A few years ago, I wrote a post about how I got started adventuring out into the middle of nowhere all by myself. I went into a bunch of details about my experiences growing up, and how those experiences shaped me into the traveler I've become. Still, one of the things I mentioned not being fully prepared for was a bodily injury or "now-we're stranded" problem with the Tacoma.
It was about six months ago that I acquired a Garmin inReach Mini. I wrote about it only briefly as part of the Hiking Saline Valley trip that spurred the purchase - I was going to be doing some remote hiking, as well as the Rig Review following the trip.
For a few of the hikes on the trip, I had more safety gear than normal.
Having only mentioned that I bought it - and never really went into detail on how I use it - I realize that getting a satellite communicator is the easy part of the equation. Using it efficiently - both from a cost and communication perspective - is actually the more important part to "get right." So, here's how to make the most of a Garmin inReach Mini satellite communicator.
Also - most importantly - I owe much thanks to Ken @DVExile for sharing his thoughts on various satellite communicators and their use. I've modeled much of my solution - and the information here - on his knowledge and extremely pragmatic mindset.
Lastly, in today's world of instafluencers and sponsor-supported youtubers, it's worth mentioning that I am not sponsored by Garmin or any other vendor mentioned here. Like every other bit of gear I have, I spent my money on what I hoped would be the best for my situation.
My Subscription Rant
I dislike subscriptions. I know everything is going that direction, but I've refrained - to the extent possible - from the plethora of streaming music and video services. Of course, my utilities, internet, and cell phone are all subscriptions, but I'm careful to monitor their costs to make sure I'm not paying for more than I actually use.
In fact, my aversion to subscriptions has been the primary motivator behind my reluctance to pick up an inReach Mini, and even though I know an inReach would be better, I've seriously considered a Personal Locator Beacon (PLB) device instead. For more on why I didn't go that route, see Why a Garmin inReach and not a SPOT or dedicated PLB?
So, my rant should make it clear that biggest hurdle for me with the inReach Mini was the subscription. As such, my goal was to minimize the cost while maximizing the benefits. And there were two benefits/goals I was hoping to achieve:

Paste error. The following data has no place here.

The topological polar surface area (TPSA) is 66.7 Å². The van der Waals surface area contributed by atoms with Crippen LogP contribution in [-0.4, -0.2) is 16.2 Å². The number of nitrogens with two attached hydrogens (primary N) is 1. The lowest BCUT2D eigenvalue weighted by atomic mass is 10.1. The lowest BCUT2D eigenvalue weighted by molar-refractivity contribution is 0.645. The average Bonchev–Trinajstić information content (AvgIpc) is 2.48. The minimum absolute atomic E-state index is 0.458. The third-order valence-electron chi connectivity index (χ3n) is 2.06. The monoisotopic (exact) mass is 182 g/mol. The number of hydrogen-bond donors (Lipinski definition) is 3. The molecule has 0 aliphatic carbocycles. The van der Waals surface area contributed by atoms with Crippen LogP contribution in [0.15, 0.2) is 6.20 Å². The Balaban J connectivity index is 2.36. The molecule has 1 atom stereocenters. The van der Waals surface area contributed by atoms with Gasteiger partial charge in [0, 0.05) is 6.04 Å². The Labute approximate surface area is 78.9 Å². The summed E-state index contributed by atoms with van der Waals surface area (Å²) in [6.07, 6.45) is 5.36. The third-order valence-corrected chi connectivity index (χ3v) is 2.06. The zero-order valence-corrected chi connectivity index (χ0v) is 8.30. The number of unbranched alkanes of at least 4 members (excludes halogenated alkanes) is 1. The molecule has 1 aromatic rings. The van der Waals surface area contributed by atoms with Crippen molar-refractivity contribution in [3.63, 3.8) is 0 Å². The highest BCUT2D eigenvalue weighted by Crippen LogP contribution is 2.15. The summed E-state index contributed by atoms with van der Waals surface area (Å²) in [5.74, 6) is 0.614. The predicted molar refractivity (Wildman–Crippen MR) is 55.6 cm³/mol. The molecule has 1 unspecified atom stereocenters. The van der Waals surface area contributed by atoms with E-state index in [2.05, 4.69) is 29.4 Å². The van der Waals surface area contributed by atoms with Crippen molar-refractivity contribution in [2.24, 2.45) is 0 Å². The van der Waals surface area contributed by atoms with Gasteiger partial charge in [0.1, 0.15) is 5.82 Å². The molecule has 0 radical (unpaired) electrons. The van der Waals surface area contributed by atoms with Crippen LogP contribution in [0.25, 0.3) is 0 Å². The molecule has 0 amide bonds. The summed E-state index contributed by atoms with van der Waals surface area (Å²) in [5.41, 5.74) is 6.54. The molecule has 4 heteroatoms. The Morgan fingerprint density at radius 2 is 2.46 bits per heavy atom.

- The ability to trigger a Search and Rescue (SAR) via SOS functionality, without cell service.
- The ability to communicate my status and location to loved ones back home on a regular basis, even without cell service.
Garmin has three consumer plans - ranging from $11.95 to $64.95 - with which I could attempt to meet these goals:
|Text messages (*160 characters)||10||40||Unlimited|
|Preset messages (up to 3)||Unlimited||Unlimited||Unlimited|
|Tracking intervals||10 min+||10 min+||2 min+|
|Send/track points||$0.10 ea||Unlimited||Unlimited|
|Location requests||$0.10 ea||Unlimited||Unlimited|
|Basic weather||1 text message ea||1 text message ea||Unlimited|
|Premium weather||$1.00 ea||$1.00 ea||$1.00 ea|
|Premium marine weather||$1.00 ea||$1.00 ea||$1.00 ea|
|Each message (*160 characters)||$0.50||$0.50||N/A|
Garmin inReach subscription pricing, as of June 2022. (source)
All three of these plans include a solution to my first goal - sending an SOS to spin up SAR, so my focus was on the second - communicating my status and location on a regular basis.
The most expensive plan would clearly solve the issue - I'd have an unlimited number of text messages that I could send, and I could also communicate an unlimited number of tracking points - up to one every two minutes - so they'd know where I was. The other two plans varied only in the number of text messages, and neither 10 nor 40 seemed like they would approach my desire for "regular basis."
However, while arbitrary Text messages can quickly get expensive, all plans allow me to send Preset messages - of which I can define up to three (and each one can be delivered to any number of email/SMS recipients) - an unlimited number of times. Preset messages also include the location from which they are sent, so I set about devising three messages that would meet my goal around regular status messages.
So what are the messages, and when might I send them?
Message 1: I am with my vehicle or in camp and OK, notify SAR if you don't hear from me in 36 hours.
This is a message that I send many times each day, and always send when I reach camp at night. Basically, it resets a 36-hour window during which SAR will not be called. The assumption when I send this message is that I am healthy and self-sufficient for an extended period of time - with food, shelter, etc.